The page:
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Why Russian Oil and Gas Still Flows Through Ukraine

It is, as A Ukrainian energy consultant, who asked not to be named, put it “sarcastically and absurdly”: Russian oil and gas continue to flow through Ukrainian pipelines amid Russia’s brutal war against Ukraine. Before the war, Europe depended on Russia for 40-45% of its imported natural gas and about a quarter of its oil. Russia has since tried to coerce Europe into dropping economic sanctions by restricting supplies. Europe in turn has almost completely cut itself off from Russian energy. But not quite. The constant flow is partly a hangover from the old system, partly due to contract law, market realities and political expediency.

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Get the oil first. In December, Europe banned seaborne oil imports from Russia (with a few temporary exceptions). But in a concession to the landlocked country, the pipeline was exempted. In retaliation, Russia shut down the North Druzhba pipeline to Poland and Germany. However, oil continues to flow through Ukraine via the South Druzhba pipeline to refineries in the Czech Republic, Slovakia and Hungary.The latter helped Vladimir Putin maintain a special relationship with Hungarian Prime Minister Viktor Orban, who has been lobbying against European Union sanctions.

The sanctions bar the three countries from exporting fuel they produce from Russian crude to other countries, with one ironic exception: They can ship the fuel to Ukraine. Ukrainian refineries, mostly in the country’s war-torn east, have been hit hard. With Black Sea ports blocked, the only other way Ukraine can get gasoline is by truck or train. “We still need this oil in terms of cynical military strategy,” said the Ukrainian energy adviser.

Meanwhile, Russian gas has never been blocked. However, as soon as Europe imposed sanctions, Russia started turning off the taps. Despite the mysterious sabotage of the Nord Stream pipeline in September, Russia could have been able to supply gas to European customers through the Ukrainian network. But when Ukraine closed the pipeline’s entry point into the occupied territory, Russia refused to pay the full transit fee and threatened to cut off the supply. Ukraine offered to change the gas route, but Russia rejected it. Ukrainian state energy company Naftogaz has taken Gazprom to an international arbitration court to settle the dispute.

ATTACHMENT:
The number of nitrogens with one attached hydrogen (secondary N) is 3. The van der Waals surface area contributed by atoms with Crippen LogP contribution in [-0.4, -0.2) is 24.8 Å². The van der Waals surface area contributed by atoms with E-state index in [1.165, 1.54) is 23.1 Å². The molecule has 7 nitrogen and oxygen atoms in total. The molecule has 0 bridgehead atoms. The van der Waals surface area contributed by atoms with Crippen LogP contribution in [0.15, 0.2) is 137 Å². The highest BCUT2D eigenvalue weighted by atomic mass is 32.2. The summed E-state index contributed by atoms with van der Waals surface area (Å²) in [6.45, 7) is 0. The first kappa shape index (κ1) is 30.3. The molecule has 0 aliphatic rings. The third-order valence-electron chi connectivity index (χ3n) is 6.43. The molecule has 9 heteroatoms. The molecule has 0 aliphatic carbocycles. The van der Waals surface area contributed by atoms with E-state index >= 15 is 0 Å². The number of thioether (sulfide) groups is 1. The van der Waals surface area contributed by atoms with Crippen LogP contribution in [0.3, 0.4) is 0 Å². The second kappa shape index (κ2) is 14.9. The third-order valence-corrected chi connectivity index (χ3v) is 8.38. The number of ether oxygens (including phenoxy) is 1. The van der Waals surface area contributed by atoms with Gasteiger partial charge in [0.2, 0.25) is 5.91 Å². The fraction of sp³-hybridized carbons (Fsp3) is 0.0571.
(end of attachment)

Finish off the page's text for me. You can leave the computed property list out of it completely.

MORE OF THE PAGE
Mr Putin’s warnings that Europe would “freeze” without Russian gas never worked: the winter was warm and Europe found other sources. By March, Russia’s share of European gas imports had fallen to just over 10%. About half of that is LNG purchased from a private Russian company; another quarter is sent to southern Europe via the TurkStream pipeline. The rest goes through Ukraine, mainly to Slovakia and Austria. Analysts expect Russia to reduce this reduced traffic. The contract between Naftogaz and Gazprom expires at the end of 2024 and it is difficult to imagine a renewal.

Ukrainian officials say that as long as the Europeans buy Russian gas, they will fulfill the transportation contract. It is not in their interest to make a fuss and endanger European support. Keeping Ukraine’s internet open would also help sue Gazprom for cutting off their European customers: otherwise the Russians could argue that the Nord Stream explosion made deliveries impossible.

Ukraine’s own demand for gas has been reduced and much of its industry has been destroyed. The country produces almost enough to meet its needs. But it imports most of its oil, especially diesel fuel for generators and military vehicles used during blackouts. Ukraine buys diesel from various traders, often of unknown origin. But a Ukrainian energy consultant confirmed with a half-smile that some of the fuel powering Ukrainian tanks could come from Russia.

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